At Senate Hearing, Democrats Blast ‘Mini-Med’ Insurance Policies
The Senate Commerce Committee held a hearing Wednesday about controversial "limited benefit" health insurance plans.
The New York Times: "More than a million Americans enrolled in [limited benefit, or mini med,] plans think they have health insurance to protect them from financial catastrophe if they become seriously ill or hurt, [Senator John D.] Rockefeller said. 'In fact, they don't,' he said. 'It's worse than nothing because of the false expectations and the false hope,' Mr. Rockefeller said" at the Senate hearing. However, "administration officials contended that coverage provided by these policies was better than nothing at all, and promised that more comprehensive plans would be available through state exchanges in 2014, when all plans will have to comply with the law" (Abelson, 12/1).
The Wall Street Journal: "Senate Democrats accused McDonald's Corp. of offering hourly workers a bad deal on health insurance, prompting a strong defense from a top McDonald's executive who disclosed fresh details about the chain's benefits." The hearing "came after McDonald's warned federal regulators the company could drop its health-insurance plan for nearly 30,000 hourly restaurant workers unless regulators waived a new requirement of the U.S. health overhaul dictating how much its insurance carrier spends on medical care" (Adamy, 12/1).
CQ HealthBeat: At the hearing, Rich Floersch, executive vice president for human resources of McDonald's Corp. defended his company's plans "saying they meet the needs of workers who are often part-time and don't work at the restaurants very long. Rockefeller said the policy most often sold to McDonald's employees has an annual limit of $2,000. 'What will $2,000 cover in our health care system? Not much,' he said. The mini-med plans received little attention during the health care debate but have emerged as a flashpoint in implementation of the law. The waivers granted by HHS have annoyed supporters of the law, such as Rockefeller, and has prompted Republicans to say the waivers show the law is too expensive for businesses to bear. HHS officials say they were trying to ensure that no American loses health care coverage as a result of the law" (Norman, 12/1).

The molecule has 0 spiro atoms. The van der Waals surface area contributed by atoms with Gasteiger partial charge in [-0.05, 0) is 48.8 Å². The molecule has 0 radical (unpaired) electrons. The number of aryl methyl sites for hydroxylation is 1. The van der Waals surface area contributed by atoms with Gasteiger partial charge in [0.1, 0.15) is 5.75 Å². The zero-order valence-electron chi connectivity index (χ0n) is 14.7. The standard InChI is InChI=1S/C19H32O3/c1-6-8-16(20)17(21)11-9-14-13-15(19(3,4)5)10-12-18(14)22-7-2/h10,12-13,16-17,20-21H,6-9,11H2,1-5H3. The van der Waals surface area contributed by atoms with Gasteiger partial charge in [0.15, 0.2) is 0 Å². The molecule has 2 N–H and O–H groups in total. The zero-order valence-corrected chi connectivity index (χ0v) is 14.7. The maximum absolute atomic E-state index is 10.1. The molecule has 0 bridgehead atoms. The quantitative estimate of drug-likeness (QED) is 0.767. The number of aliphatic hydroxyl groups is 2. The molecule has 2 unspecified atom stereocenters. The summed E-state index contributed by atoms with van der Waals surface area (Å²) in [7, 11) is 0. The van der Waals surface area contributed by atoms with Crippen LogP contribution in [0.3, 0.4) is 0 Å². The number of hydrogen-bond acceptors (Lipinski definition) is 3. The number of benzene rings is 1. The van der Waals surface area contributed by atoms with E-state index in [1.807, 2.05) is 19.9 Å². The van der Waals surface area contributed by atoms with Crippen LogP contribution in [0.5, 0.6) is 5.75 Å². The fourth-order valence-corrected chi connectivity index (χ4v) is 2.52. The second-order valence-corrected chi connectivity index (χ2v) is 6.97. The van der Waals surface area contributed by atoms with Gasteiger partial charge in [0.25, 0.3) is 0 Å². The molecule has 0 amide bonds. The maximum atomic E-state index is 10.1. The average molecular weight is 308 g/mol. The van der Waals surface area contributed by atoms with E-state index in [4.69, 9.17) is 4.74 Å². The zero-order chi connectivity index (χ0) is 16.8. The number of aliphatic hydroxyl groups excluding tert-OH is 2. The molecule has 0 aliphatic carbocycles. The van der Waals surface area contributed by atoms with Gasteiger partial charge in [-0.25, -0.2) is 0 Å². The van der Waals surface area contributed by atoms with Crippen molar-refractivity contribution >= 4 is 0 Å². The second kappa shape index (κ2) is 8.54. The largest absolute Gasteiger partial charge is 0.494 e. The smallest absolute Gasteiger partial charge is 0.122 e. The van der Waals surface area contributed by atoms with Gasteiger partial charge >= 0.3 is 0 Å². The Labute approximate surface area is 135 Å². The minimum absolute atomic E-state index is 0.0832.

Reuters: "The plans will be phased out when subsidies and new coverage options provided for in this year's new health law come online in 2014. The law prohibits plans from setting annual and lifetime spending limits after that point. The Department of Health and Human Services finalized the spending rules, known as medical loss ratios, last week. Mini-med plans have a one-year grace period while the Obama administration decides how to treat them." Senator Barbara Boxer "said during the hearing that mini-med plans often mislead consumers about the level of coverage offered" (Stephenson, 12/2).
Related, earlier KHN story: New Law's Health Insurance Regulations Could Mean Rebates For Consumers (11/22)
The Hill's Healthwatch Blog: In advance of the hearing, the National Retail Foundation "warned that 1.4 million Americans will lose their coverage if mini-med plans are eliminated." The Obama administration "has created a 'fair' waiver process for restrictions on annual benefit limits and created a methodology to help plans meet new MLR standards in 2011, [NRF Vice President Neil] Trautwein said" in a blog post (Millman, 12/1).This is part of the KHN Morning Briefing, a summary of health policy coverage from major news organizations. Sign up for an email subscription.